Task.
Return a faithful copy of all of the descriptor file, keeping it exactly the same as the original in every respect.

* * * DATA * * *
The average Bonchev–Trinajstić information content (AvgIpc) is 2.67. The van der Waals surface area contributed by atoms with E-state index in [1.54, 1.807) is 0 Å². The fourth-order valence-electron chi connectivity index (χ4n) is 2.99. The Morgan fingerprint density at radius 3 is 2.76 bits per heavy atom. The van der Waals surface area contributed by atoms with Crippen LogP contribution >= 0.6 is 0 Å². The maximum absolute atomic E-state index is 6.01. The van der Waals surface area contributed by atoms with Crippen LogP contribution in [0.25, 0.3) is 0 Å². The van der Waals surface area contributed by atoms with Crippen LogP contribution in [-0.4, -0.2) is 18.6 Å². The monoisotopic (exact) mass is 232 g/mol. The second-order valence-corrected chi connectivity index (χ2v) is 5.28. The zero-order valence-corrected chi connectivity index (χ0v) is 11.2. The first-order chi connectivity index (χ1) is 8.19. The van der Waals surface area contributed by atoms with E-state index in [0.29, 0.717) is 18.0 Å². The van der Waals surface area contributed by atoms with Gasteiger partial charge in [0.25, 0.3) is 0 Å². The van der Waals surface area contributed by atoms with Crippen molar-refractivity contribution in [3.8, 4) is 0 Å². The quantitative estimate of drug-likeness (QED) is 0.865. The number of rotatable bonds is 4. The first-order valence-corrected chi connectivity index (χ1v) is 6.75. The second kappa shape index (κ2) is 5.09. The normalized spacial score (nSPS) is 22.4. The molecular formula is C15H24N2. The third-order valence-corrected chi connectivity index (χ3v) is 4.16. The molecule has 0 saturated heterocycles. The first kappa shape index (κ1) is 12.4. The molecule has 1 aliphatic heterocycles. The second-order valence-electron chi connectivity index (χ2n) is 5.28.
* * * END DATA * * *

The average Bonchev–Trinajstić information content (AvgIpc) is 2.67. The van der Waals surface area contributed by atoms with E-state index in [1.54, 1.807) is 0 Å². The fourth-order valence-electron chi connectivity index (χ4n) is 2.99. The Morgan fingerprint density at radius 3 is 2.76 bits per heavy atom. The van der Waals surface area contributed by atoms with Crippen LogP contribution >= 0.6 is 0 Å². The maximum absolute atomic E-state index is 6.01. The van der Waals surface area contributed by atoms with Crippen LogP contribution in [0.25, 0.3) is 0 Å². The van der Waals surface area contributed by atoms with Crippen LogP contribution in [-0.4, -0.2) is 18.6 Å². The monoisotopic (exact) mass is 232 g/mol. The second-order valence-corrected chi connectivity index (χ2v) is 5.28. The zero-order valence-corrected chi connectivity index (χ0v) is 11.2. The first-order chi connectivity index (χ1) is 8.19. The van der Waals surface area contributed by atoms with E-state index in [0.29, 0.717) is 18.0 Å². The van der Waals surface area contributed by atoms with Gasteiger partial charge in [0.25, 0.3) is 0 Å². The van der Waals surface area contributed by atoms with Crippen molar-refractivity contribution in [3.8, 4) is 0 Å². The quantitative estimate of drug-likeness (QED) is 0.865. The number of rotatable bonds is 4. The first-order valence-corrected chi connectivity index (χ1v) is 6.75. The second kappa shape index (κ2) is 5.09. The normalized spacial score (nSPS) is 22.4. The molecular formula is C15H24N2. The third-order valence-corrected chi connectivity index (χ3v) is 4.16. The molecule has 0 saturated heterocycles. The first kappa shape index (κ1) is 12.4. The molecule has 1 aliphatic heterocycles. The second-order valence-electron chi connectivity index (χ2n) is 5.28.